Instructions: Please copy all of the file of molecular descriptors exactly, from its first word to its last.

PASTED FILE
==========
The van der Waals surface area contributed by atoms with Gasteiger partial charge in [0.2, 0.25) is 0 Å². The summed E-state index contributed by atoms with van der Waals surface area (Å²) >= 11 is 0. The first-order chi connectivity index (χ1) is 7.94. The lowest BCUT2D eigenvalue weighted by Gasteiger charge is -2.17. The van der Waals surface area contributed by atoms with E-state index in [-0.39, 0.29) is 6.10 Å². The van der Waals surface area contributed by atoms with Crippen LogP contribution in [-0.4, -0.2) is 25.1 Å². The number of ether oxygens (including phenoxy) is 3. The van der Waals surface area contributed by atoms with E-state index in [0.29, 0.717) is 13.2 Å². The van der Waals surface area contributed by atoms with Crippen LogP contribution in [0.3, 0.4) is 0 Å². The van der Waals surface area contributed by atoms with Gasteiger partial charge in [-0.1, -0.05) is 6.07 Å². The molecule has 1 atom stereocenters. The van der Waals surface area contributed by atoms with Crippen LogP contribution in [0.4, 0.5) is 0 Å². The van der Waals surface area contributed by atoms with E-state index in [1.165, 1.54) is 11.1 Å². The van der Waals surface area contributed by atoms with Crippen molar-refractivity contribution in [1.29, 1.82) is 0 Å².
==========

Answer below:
The van der Waals surface area contributed by atoms with Gasteiger partial charge in [0.2, 0.25) is 0 Å². The summed E-state index contributed by atoms with van der Waals surface area (Å²) >= 11 is 0. The first-order chi connectivity index (χ1) is 7.94. The lowest BCUT2D eigenvalue weighted by Gasteiger charge is -2.17. The van der Waals surface area contributed by atoms with E-state index in [-0.39, 0.29) is 6.10 Å². The van der Waals surface area contributed by atoms with Crippen LogP contribution in [-0.4, -0.2) is 25.1 Å². The number of ether oxygens (including phenoxy) is 3. The van der Waals surface area contributed by atoms with E-state index in [0.29, 0.717) is 13.2 Å². The van der Waals surface area contributed by atoms with Crippen LogP contribution in [0.3, 0.4) is 0 Å². The van der Waals surface area contributed by atoms with Gasteiger partial charge in [-0.1, -0.05) is 6.07 Å². The molecule has 1 atom stereocenters. The van der Waals surface area contributed by atoms with Crippen LogP contribution in [0.4, 0.5) is 0 Å². The van der Waals surface area contributed by atoms with E-state index in [1.165, 1.54) is 11.1 Å². The van der Waals surface area contributed by atoms with Crippen molar-refractivity contribution in [1.29, 1.82) is 0 Å².